In case you missed it, North Carolina’s list of schools eligible for a controversial charter takeover program has been whittled down to six schools .
That list now includes two schools in Durham, two schools in Robeson County, and one school apiece in the Northampton and Nash-Rocky Mount school districts.
But The News & Observer offered up a report Tuesday  on one Johnson County school’s pushback against their initial inclusion on the state’s list. That school, Selma Middle, did not make the shortlist released late last week.
Members of the State Board of Education are expected to select two schools for the program in December.
From The N&O:
“We are owning our issues. We are working on it,” said Eddie Price, deputy superintendent of Johnston County Public Schools. “It doesn’t make sense for somebody from the outside to come in and get to know what we already know. It would delay the work a year and there’s no need for that.”
Next year, five N.C. schools that rank in the lowest 5 percent will be taken away from their districts and handed over to a charter school operator as part of the state’s new and controversial Innovative School District. Supporters of the new program say the change will breathe new life into struggling schools, but critics argue traditional public schools should remain under local control.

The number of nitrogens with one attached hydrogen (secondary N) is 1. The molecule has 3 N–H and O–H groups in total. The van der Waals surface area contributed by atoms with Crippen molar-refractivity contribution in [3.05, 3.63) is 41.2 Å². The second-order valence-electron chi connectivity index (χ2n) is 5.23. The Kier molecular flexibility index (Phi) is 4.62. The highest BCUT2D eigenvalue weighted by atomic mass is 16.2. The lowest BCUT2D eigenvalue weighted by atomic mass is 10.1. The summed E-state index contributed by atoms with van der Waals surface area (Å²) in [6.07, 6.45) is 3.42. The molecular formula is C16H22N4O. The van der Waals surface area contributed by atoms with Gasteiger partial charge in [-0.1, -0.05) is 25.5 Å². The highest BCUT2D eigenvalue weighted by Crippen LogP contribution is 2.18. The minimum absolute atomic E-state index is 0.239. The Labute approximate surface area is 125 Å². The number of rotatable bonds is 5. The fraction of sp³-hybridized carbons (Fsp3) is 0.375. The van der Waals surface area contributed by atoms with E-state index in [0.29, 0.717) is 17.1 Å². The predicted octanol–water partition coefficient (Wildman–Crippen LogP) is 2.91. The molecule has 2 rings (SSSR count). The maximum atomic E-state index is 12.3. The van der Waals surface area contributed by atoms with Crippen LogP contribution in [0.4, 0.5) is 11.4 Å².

All schools included as candidates for the program consistently test poorly and include all or part of grades K-5. Selma Middle meets the requirements because it enrolls fifth-graders.
“We need to let them handle this on the local level and see what they can do,” said Bridgette Dawes, a mother of two fifth-grade students at Selma Middle. “If they fail, come step in. But we are not at the point.”
Last year, Johnston Superintendent David Renfrow tasked district officials with assessing student achievement, growth and the public perception of each school. They collected numerical data, interviewed staff, held meetings with community leaders and hosted “kitchen table” talks with parents in school cafeterias.
The study revealed that students at Selma Middle face significant challenges, including issues outside of school like poverty and difficult home environments. While student proficiency levels remain low, growth rates for students are steadily rising, which Price believes is a more accurate measure of a school’s effectiveness.
Administrators began tackling the problems of Selma Middle before the school year began last month. Price said he doubts a charter organization could do better than his local team.
“We’ve spent a year to try to unite the stakeholders,” Price said. “It doesn’t make sense to start that process over again.”
The plan to bring Selma Middle up to scratch includes a new principal, better communication between the school and families, meaningful community involvement and applying for the state’s Restart school improvement model.
Had Selma Middle applied for Restart last year, it would have automatically been excluded from consideration for the Innovative School District, but local leaders wanted to wait to apply until their assessment was complete.
“If we are going to restart this school, we don’t need somebody else who doesn’t know anything about the community,” Germanoski said. “If they can’t prove that they’ve got a better way to do it, then why can’t we do it the way that makes sense to us? Who knows what’s better for the community than the community?”